Recently I’ve been talking to companies that want me to improve staff productivity. The opening conversation tends to be about the same: they pitch me on their company and what a “great place to work” it is. They brag about how smart the people are, how much fun everyone has, and how it’s more like a family that a bunch of co-workers. They describe all the perks like massages, video games, beer-on-tap, coffee bars, and how much everyone loves them. “Sounds like you have it all together,” I say after hearing all of this. “Well,” they reply, “I just wish we could get a bit more out of them.”
After a while I get them to admit that what they want more of is what other industries call “work”. They usually cringe at the sound of the word, and begin their journey through the stages of grief:
- Denial – “People do work – and work hard! We play hard but we work hard too!”
- Anger – “It’s _____’s fault people don’t want to work! We should have fixed ____ sooner!”
- Bargaining – “We just need better leadership, then we won’t have to change anything.”
- Depression – “This is impossible, we’ll never get them to work.”
- Acceptance – “I guess we created an environment that encourages them to play, and not work.”
Yep, that’s it: you created a playground where people come into the office to play – that is, if you require them to come into the office at all.
I get it. It’s extremely hard to attract and retain talent in this market, which has companies going above and beyond to make their work environment as attractive as possible – especially on the surface so that candidates can be impressed when they get the office tour. The problem with this approach is you want people to come and work for your company, not play at your company. If you set the expectation that they can play more at your company that at another company, you may get them on your payroll but you’ll be breaking their expectations if you require them to do any work. You sold them a playground, and now you want them to work? That’s called a bait-and-switch, and that’s exactly what it would be.
“We’ll never be able to attract talent unless we have all these perks”, they then say. The issue with this line of reasoning is that creating a playground is relatively cheap. A modest investment will get you most of the colorful and shiny toys you need to look like a fun place to work. Because of that, though, it’s also easy for your competitors to buy the same colorful and shiny toys. If you want to play that game, it’s going to be a race to the bottom until the office is nothing but a non-stop foam party in a ball-pit filled with candy.
To help understand why “perks” are not the right way to think about attracting candidates, consider these two scenarios:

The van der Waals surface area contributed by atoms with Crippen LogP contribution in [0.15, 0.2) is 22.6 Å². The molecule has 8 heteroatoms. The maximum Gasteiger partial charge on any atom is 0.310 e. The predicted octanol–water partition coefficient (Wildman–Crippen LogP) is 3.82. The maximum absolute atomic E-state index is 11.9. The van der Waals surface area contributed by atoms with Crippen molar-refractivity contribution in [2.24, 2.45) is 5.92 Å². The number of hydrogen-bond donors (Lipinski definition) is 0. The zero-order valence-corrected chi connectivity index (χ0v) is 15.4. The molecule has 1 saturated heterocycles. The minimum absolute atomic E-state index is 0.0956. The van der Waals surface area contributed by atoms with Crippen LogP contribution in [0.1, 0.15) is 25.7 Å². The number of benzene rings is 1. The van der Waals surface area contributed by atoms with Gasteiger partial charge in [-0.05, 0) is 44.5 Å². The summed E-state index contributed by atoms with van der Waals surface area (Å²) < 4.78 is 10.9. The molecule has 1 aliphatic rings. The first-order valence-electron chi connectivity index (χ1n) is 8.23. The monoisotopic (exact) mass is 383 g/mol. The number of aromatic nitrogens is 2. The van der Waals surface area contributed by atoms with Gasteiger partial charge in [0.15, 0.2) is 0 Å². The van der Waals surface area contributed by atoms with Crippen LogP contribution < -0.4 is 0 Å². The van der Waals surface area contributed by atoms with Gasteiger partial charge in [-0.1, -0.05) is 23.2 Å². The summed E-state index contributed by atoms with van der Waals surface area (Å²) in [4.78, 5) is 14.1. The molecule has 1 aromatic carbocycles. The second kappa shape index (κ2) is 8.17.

In the first scenario, a candidate is walked through an office, which has all the perks anyone could every want:
- An open, brightly lit beautiful office space.
- Comfortable couches and chairs with people kicked back in comfortable clothes chatting and laughing with their co-workers.
- A barista, beer keg, and a fridge stocked with free snacks and beverages.
- An Xbox and PlayStation permanently hooked up to a 70 inch TV surrounded by bean-bags.
- A massage chair with a masseuse on standby.
- Ping-pong, foosball, and air hockey tables.
- Lots of stuffed animals and retro toys scattered around.
- Christmas lights. Lots and lots of Christmas lights.
“So, what does your company do?” the candidate asks. Excitedly the tour guide says, “Everyone here is 100% dedicated to revolutionizing the way in which people access the things they need to manage their lives. It’s challenging work, but everyone here works hard and plays hard, and is 100% committed to the company’s success!” While being demoed the company’s app, the candidate discovers a collaborative to-do list with chat features and custom emojis. “That’s just our first version – the next version is gonna be AWESOME!” they say, “that’s what you’ll be working on!”
In our second scenario, the candidate’s phone navigates them to an industrial part of town littered with derelict abandoned buildings. After circling the block a few times, by process of elimination they figure out which steel door to knock on. After a several knocks, eventually someone swings open the door excitedly expecting a package. Once they figure out there is no package, they inform you that their bathrooms are not open to the public. “I think I’m here for an interview?” the candidate says, confused. “Oh!” The person says, “Sorry, sorry, come on in.” Across the dirty concrete floor are people hunched over folding tables littered with electronics equipment and PC laptops running Linux that have seen better days. Without turning around someone yells “Is that the new power supply?” “No,” they reply, “someone’s here for an interview.”